Now I realize I chose a path that went from a future with a good source of income to a future with a low source of income. Many people often have a hard time choosing their careers because they wanna make sure they don’t end up regretting their decision. In reality many people end up going back to school at least 8 years after graduation because they hate their current career. What’s wrong with getting in a field that is contributing in making the world a better place? even if the pay isn’t great. At the same time, living from paycheck to paycheck isn’t a comfortable lifestyle. We all want a job that pays great and at the same time, a job that makes you want to go to work most days. Sadly in many cases, some careers pay very low and depending on how you live your lifestyle, it will stress you out daily.

There was a story that a coworker told me one day that made a lot of sense to me. She was on her honeymoon with her husband and they went to the Caribbean islands to kayak, hike and do an Eco-tour. In that tour, she told me that the tour guide was the happiest guy in the world doing what he loved to do. He would kayak and hike with tourists daily, educating them on the islands’ biodiversity and history. She then told me that the tour guide had a deep conversation with her and her husband and told them how little he got paid doing what he loved, but at the same time, it was his passion. It was what he would look forward to waking up every morning.

Many people that want to become movie actors, rock stars, writers, etc are often told that those dreams are nearly impossible. In most cases, those careers are extremely hard to get into and that is when one person needs to know the difference between hobbies and a career. At the same time, I have a cousin in California who is an actor and works as a waiter when he isn’t working as an actor. Now some people might tell him to give up on that dream because it is hard as shit to catch a break as an actor but I commend him for his commitment. It’s not like he is doing nothing with his life and just waiting on that one moment that will make him a star.

In the end, we all need all these different types of people in the world, whatever the pay may be. In the end, what matters is what type of lifestyle you want to live, whether it is a lifestyle with lots of luxuries or one with not so many luxuries but still a feeling of joy and fulfillment. People who are making a positive impact on the world are the ones who stand out, no matter what they are getting paid. So when my coworker told me, the medical field is where the money is at, I disagree. Not because I don’t think that is where the money is at, but because that is not the only career people need to get into. We need our teachers, and firefighters, and biologists, and policemen.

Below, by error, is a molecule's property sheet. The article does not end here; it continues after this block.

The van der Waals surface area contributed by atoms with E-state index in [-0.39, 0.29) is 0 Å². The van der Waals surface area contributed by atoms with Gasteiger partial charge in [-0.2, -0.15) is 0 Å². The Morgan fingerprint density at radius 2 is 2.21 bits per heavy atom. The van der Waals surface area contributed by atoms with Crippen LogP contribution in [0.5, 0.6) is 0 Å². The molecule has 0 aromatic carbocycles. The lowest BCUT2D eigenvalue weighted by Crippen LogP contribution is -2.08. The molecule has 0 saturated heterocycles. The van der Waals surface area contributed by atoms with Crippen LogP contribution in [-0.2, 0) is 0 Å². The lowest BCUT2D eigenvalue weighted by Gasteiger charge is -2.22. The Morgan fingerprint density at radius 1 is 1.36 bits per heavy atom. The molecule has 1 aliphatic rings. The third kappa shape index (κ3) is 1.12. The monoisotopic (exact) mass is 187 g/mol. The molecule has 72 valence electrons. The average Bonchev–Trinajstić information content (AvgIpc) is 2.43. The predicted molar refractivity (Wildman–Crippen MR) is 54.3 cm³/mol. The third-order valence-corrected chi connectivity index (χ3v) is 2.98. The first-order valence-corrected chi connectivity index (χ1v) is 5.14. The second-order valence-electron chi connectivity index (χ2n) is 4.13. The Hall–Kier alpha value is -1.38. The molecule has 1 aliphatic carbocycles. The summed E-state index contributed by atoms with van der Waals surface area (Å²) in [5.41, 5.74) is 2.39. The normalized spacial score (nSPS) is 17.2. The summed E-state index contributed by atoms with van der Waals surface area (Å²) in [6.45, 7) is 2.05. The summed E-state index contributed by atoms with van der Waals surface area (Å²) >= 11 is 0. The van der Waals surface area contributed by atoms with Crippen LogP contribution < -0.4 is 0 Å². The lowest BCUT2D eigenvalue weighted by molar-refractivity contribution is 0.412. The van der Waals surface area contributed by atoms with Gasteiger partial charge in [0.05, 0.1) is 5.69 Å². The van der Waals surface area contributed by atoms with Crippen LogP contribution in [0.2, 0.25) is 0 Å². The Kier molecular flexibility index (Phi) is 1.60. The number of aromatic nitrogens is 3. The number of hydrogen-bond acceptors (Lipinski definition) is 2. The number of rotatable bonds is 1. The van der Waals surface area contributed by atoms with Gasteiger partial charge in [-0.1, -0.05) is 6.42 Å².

When someone is in college and knows what they want to pursue, and has that motivation and passion to get into that career, then money should be the last on your list. As long as that career can hold a roof over your head, feed you and clothe you, than money should not be a very big issue. One thing I know that will personally help me decide that i am in the right career, is one that connects with me in a meaningful level. No matter what we do, how much our income is, what our priorities are, that we are in it to make this world a better place, not only for ourselves but for our children.

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Peregrine Falcons

Goodmorning everyone! I was stumbling through some pictures on my phone and noticed one in particular that i wanted to share with you all. Not for aesthetics but for the story behind it. Image

This Peregrine Falcon came into the wildlife rehab center a few weeks ago. When I first saw him, I didn’t know what species of bird it was but when I was told the story behind these guys I felt motivated to let everyone know. Now bare with me if you already know the story but for those of you who do not, it is a great example of conservation. Peregrine Falcons and Pelicans are just a few examples of birds that were affected with the chemical “DDT” which was found in pesticides in the 50’s, 60’s, and 70’s. DDT is an organochlorine pesticide. These types of pesticides would build up in the birds’ fat tissues, reducing the amount of calcium in their eggshells. With thinner shells, fewer egg embryos would not survive to hatch.